US-Jewish groups differ in reaction to Trump decision on Jerusalem

Washington - Two major US-Jewish lobbying organizations displayed opposing reactions to President Donald Trump's decision to recognize Jerusalem as the capital of Israel and begin the process of moving its embassy there.

The American Israel Public Affairs Committee (AIPAC) welcomed it, calling it an "important, historic step for which we are grateful," while the J Street organization said it was "an unhelpful step with no tangible benefits, only serious risks."
AIPAC and J Street, which both have offices in Washington, issued statements shortly after Trump announced his decision on Wednesday.
AIPAC commended Trump's "momentous announcement," saying it has always supported US recognition of Jerusalem as Israel’s undivided capital city.
"It is our long-held position that undivided #Jerusalem is the historic, current and future capital of Israel," read a statement, posted on Twitter.
"Relocating the embassy to #Jerusalem does not in any way prejudge the outcome of the Israeli-Palestinian #peace process," it added.
"This recognition is a long-overdue step to implement US law," it said, referring to the Jerusalem Embassy Act of 1995, which declared that Jerusalem "should remain an undivided city" and said the US embassy should be established there.
J Street, which describes itself as the "political home for pro-Israel, pro-peace Americans who want Israel to be secure, democratic and the national home of the Jewish people," said Trump’s announcement contradicts decades of bipartisan presidential policy.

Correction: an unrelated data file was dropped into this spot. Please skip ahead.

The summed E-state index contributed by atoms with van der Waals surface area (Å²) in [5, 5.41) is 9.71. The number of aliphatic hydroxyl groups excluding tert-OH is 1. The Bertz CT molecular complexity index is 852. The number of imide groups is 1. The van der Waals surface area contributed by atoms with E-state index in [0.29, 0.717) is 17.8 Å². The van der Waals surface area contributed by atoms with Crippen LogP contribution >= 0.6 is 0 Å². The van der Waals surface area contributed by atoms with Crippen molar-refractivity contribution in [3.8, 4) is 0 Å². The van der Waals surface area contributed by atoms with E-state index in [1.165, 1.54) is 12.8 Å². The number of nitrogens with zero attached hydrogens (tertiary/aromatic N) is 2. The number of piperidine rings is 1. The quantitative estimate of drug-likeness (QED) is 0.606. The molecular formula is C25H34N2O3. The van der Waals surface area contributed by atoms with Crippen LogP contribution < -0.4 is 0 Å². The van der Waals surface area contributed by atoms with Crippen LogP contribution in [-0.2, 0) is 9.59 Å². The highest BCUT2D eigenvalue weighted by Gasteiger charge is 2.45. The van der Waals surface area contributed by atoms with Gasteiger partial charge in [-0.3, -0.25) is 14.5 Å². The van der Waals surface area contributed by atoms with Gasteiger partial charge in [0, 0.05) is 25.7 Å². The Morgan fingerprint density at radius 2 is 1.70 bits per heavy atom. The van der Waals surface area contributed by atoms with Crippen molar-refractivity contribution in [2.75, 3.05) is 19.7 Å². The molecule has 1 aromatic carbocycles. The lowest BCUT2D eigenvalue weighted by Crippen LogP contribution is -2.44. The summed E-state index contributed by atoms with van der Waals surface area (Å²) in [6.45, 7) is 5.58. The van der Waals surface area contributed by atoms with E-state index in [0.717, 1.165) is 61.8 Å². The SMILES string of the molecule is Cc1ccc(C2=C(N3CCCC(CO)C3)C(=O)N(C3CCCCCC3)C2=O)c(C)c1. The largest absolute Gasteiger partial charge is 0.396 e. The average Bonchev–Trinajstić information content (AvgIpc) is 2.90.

"It does nothing to advance, and could seriously undermine, the administration’s stated commitment to resolving the Israeli-Palestinian conflict while potentially threatening Israel’s security and alienating Arab regional partners," the J Street statement said.
The question of whether and when the US embassy will move becomes a moot point because recognizing Israeli sovereignty in Jerusalem prior to a negotiated peace agreement will have the same damaging impact as an actual move of the embassy, it said.
J Street said Jerusalem should be internationally recognized as Israel’s capital in the context of an agreed two-state solution that also establishes a Palestinian capital in East Jerusalem.
"In the absence of that final agreement between the parties on the city’s status, blanket recognition of Jerusalem as Israel’s capital is premature and divisive," the statement said.
It notes that this is the reason all US administrations since 1967 have maintained that the final status of Jerusalem is to be decided by negotiations and have avoided any actions that could be interpreted as prejudging their outcome.
J Street also said only a small minority of Jewish Americans - about 20 per cent - support unilaterally moving the embassy.
"We hope it will not result in further violence and suffering for Israelis and Palestinians – but we fear that it might," the statement concluded.


Wednesday, December 6th 2017

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